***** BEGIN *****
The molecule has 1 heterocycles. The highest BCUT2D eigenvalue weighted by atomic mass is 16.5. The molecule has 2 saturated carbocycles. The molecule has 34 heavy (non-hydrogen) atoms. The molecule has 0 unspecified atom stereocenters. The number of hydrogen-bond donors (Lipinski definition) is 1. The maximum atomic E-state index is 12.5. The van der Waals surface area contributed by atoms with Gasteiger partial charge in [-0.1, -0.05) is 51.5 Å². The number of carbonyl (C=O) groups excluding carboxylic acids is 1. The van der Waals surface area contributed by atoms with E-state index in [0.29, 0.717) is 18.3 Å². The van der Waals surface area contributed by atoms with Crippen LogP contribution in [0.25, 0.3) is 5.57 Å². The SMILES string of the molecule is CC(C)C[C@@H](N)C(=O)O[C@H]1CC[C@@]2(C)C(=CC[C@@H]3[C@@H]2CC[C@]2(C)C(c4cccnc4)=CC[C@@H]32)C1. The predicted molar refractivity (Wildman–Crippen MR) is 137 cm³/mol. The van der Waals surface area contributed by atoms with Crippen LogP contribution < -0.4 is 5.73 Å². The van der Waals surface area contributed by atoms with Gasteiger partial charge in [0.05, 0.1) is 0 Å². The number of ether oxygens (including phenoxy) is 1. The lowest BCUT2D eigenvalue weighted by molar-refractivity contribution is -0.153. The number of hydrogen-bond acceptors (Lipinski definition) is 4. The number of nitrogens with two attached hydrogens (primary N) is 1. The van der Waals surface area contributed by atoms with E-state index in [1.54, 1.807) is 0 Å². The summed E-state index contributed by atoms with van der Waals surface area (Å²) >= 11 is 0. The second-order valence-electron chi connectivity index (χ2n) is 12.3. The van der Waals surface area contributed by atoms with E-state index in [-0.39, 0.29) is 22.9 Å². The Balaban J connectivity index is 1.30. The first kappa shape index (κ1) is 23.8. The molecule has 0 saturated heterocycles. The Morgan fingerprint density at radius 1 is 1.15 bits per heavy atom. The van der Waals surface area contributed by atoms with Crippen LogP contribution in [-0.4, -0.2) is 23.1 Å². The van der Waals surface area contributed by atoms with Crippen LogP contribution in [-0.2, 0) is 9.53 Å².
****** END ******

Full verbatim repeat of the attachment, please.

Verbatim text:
The molecule has 1 heterocycles. The highest BCUT2D eigenvalue weighted by atomic mass is 16.5. The molecule has 2 saturated carbocycles. The molecule has 34 heavy (non-hydrogen) atoms. The molecule has 0 unspecified atom stereocenters. The number of hydrogen-bond donors (Lipinski definition) is 1. The maximum atomic E-state index is 12.5. The van der Waals surface area contributed by atoms with Gasteiger partial charge in [-0.1, -0.05) is 51.5 Å². The number of carbonyl (C=O) groups excluding carboxylic acids is 1. The van der Waals surface area contributed by atoms with E-state index in [0.29, 0.717) is 18.3 Å². The van der Waals surface area contributed by atoms with Crippen LogP contribution in [0.25, 0.3) is 5.57 Å². The SMILES string of the molecule is CC(C)C[C@@H](N)C(=O)O[C@H]1CC[C@@]2(C)C(=CC[C@@H]3[C@@H]2CC[C@]2(C)C(c4cccnc4)=CC[C@@H]32)C1. The predicted molar refractivity (Wildman–Crippen MR) is 137 cm³/mol. The van der Waals surface area contributed by atoms with Crippen LogP contribution < -0.4 is 5.73 Å². The van der Waals surface area contributed by atoms with Gasteiger partial charge in [0.05, 0.1) is 0 Å². The number of ether oxygens (including phenoxy) is 1. The lowest BCUT2D eigenvalue weighted by molar-refractivity contribution is -0.153. The number of hydrogen-bond acceptors (Lipinski definition) is 4. The number of nitrogens with two attached hydrogens (primary N) is 1. The van der Waals surface area contributed by atoms with E-state index in [1.54, 1.807) is 0 Å². The summed E-state index contributed by atoms with van der Waals surface area (Å²) >= 11 is 0. The second-order valence-electron chi connectivity index (χ2n) is 12.3. The van der Waals surface area contributed by atoms with E-state index in [-0.39, 0.29) is 22.9 Å². The Balaban J connectivity index is 1.30. The first kappa shape index (κ1) is 23.8. The molecule has 0 saturated heterocycles. The Morgan fingerprint density at radius 1 is 1.15 bits per heavy atom. The van der Waals surface area contributed by atoms with Crippen LogP contribution in [-0.4, -0.2) is 23.1 Å². The van der Waals surface area contributed by atoms with Crippen LogP contribution in [-0.2, 0) is 9.53 Å².